Preet Bharara, the former US attorney for the southern district of New York, was investigating stock market trades by a member of President Donald Trump’s cabinet at the time of his firing last week, a news report said.
But ProPublica, the news publication that reported the investigation first based on an unidentified source “familiar with the office”, did not link it to Bharara’s firing, which came after he refused to resign as ordered by President Donald Trump.
Bharara’s office, which has jurisdiction over Wall Street and thus the stock market, was investigating Health and Human Services secretary Tom Price, who was attacked, during his confirmation hearing, for trading in stocks of health-related companies as he also worked for or against related legislations, as a Republican member of the House of Representatives from Georgia, ProPublica reported.
Price had insisted his trades were aboard, and was subsequently confirmed by a vote along party lines in the Republican-controlled Senate in February. He is now leading efforts to repeal and replace former president Barack Obama’s healthcare law.
Bharara was asked to step down last Friday along with 45 other US attorneys appointed by Obama, as has been the practice for decades. The Indian-born southern district prosecutor refused to quit, and waited to be fired.
He was, the next day, which he announced in a tweet. The Trump administration never assigned a specific reason for Bharara’s firing, which came as a surprise after he had been asked by Trump, as president-elect last year, to stay on.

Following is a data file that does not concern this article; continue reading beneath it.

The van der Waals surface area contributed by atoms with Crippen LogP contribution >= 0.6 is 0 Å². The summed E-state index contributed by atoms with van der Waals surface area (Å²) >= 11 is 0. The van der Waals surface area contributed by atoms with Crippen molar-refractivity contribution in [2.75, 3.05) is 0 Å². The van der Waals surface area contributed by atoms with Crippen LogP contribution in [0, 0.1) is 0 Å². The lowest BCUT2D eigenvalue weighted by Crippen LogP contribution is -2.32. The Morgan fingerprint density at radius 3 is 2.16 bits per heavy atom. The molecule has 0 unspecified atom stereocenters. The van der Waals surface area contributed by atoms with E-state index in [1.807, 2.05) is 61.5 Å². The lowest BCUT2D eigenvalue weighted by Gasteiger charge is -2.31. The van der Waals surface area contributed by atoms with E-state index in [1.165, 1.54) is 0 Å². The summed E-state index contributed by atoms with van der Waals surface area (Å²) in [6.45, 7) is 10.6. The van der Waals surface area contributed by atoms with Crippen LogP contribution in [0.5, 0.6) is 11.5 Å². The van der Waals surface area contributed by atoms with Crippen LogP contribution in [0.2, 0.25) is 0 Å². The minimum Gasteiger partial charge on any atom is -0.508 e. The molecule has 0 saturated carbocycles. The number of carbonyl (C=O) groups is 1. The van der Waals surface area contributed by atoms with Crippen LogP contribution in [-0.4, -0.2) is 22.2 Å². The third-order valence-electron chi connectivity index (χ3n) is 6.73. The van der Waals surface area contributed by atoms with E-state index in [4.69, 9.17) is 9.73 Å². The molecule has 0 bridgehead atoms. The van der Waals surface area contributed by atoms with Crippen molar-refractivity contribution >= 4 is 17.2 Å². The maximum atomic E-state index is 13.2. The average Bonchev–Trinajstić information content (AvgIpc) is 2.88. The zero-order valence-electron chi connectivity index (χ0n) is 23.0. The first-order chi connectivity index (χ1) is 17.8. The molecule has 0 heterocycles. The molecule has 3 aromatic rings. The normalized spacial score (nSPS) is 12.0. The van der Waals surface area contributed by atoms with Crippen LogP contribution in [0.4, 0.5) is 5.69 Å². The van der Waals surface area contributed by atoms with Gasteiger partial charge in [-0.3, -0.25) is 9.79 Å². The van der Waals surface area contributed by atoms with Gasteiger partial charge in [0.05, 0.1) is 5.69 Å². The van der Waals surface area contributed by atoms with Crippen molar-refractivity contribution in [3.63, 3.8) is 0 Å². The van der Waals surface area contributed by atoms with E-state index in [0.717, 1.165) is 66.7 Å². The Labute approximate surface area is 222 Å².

It’s not known yet why Trump changed his mind. But he is reported to have called Bharara the day before the mass firing, to give him a heads up, but the prosecutor didn’t take the call then, and later told the White House he couldn’t speak with the President because of protocols governing such contacts.
The White House, the justice department, the health and human services department and Bharara’s erstwhile office had refused to speak to the publication for its report, but have not publicly disputed it for hours after its publication, or commented on it.
Bharara has not talked about his firing or the reasons for it since, but he did tweet about the Moreland Commission that New York governor Andrew Cuomo had appointed to investigate corruption in his government, but hastily disbanded when it seemed getting too close to his office.
“By the way, now I know what the Moreland Commission must have felt like,” Bharara, who had continued the prosecution, sending several New York state politicians to jail, tweeted the day after he was fired. It was puzzling then, but probably not so any more.